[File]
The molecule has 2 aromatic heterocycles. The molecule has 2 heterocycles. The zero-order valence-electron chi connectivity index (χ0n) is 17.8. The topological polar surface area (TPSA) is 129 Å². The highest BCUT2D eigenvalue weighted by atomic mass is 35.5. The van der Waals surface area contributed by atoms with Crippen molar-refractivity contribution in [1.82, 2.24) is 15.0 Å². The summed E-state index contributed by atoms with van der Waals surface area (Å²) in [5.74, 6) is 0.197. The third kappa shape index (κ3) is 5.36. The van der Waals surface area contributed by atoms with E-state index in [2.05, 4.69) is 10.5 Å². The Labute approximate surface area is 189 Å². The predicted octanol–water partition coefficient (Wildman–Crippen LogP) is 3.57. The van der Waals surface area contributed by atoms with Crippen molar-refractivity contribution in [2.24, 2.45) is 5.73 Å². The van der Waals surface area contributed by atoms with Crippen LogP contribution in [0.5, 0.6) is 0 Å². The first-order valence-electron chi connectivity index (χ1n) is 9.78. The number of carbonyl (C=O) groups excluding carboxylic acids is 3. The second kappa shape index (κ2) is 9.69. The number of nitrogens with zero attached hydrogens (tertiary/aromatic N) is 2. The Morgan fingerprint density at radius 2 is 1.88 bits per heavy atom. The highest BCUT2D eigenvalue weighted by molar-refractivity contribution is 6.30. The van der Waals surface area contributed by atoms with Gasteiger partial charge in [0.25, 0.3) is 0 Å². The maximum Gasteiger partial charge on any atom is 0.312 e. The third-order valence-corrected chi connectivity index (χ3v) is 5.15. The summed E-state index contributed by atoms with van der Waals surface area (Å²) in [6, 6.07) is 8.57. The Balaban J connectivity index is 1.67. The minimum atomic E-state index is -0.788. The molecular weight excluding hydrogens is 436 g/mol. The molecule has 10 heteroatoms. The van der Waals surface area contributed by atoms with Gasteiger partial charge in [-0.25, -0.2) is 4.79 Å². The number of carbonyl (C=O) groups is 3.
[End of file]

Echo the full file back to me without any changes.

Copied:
The molecule has 2 aromatic heterocycles. The molecule has 2 heterocycles. The zero-order valence-electron chi connectivity index (χ0n) is 17.8. The topological polar surface area (TPSA) is 129 Å². The highest BCUT2D eigenvalue weighted by atomic mass is 35.5. The van der Waals surface area contributed by atoms with Crippen molar-refractivity contribution in [1.82, 2.24) is 15.0 Å². The summed E-state index contributed by atoms with van der Waals surface area (Å²) in [5.74, 6) is 0.197. The third kappa shape index (κ3) is 5.36. The van der Waals surface area contributed by atoms with E-state index in [2.05, 4.69) is 10.5 Å². The Labute approximate surface area is 189 Å². The predicted octanol–water partition coefficient (Wildman–Crippen LogP) is 3.57. The van der Waals surface area contributed by atoms with Crippen molar-refractivity contribution in [2.24, 2.45) is 5.73 Å². The van der Waals surface area contributed by atoms with Crippen LogP contribution in [0.5, 0.6) is 0 Å². The first-order valence-electron chi connectivity index (χ1n) is 9.78. The number of carbonyl (C=O) groups excluding carboxylic acids is 3. The second kappa shape index (κ2) is 9.69. The number of nitrogens with zero attached hydrogens (tertiary/aromatic N) is 2. The Morgan fingerprint density at radius 2 is 1.88 bits per heavy atom. The highest BCUT2D eigenvalue weighted by molar-refractivity contribution is 6.30. The van der Waals surface area contributed by atoms with Gasteiger partial charge in [0.25, 0.3) is 0 Å². The maximum Gasteiger partial charge on any atom is 0.312 e. The third-order valence-corrected chi connectivity index (χ3v) is 5.15. The summed E-state index contributed by atoms with van der Waals surface area (Å²) in [6, 6.07) is 8.57. The Balaban J connectivity index is 1.67. The minimum atomic E-state index is -0.788. The molecular weight excluding hydrogens is 436 g/mol. The molecule has 10 heteroatoms. The van der Waals surface area contributed by atoms with Gasteiger partial charge in [-0.25, -0.2) is 4.79 Å². The number of carbonyl (C=O) groups is 3.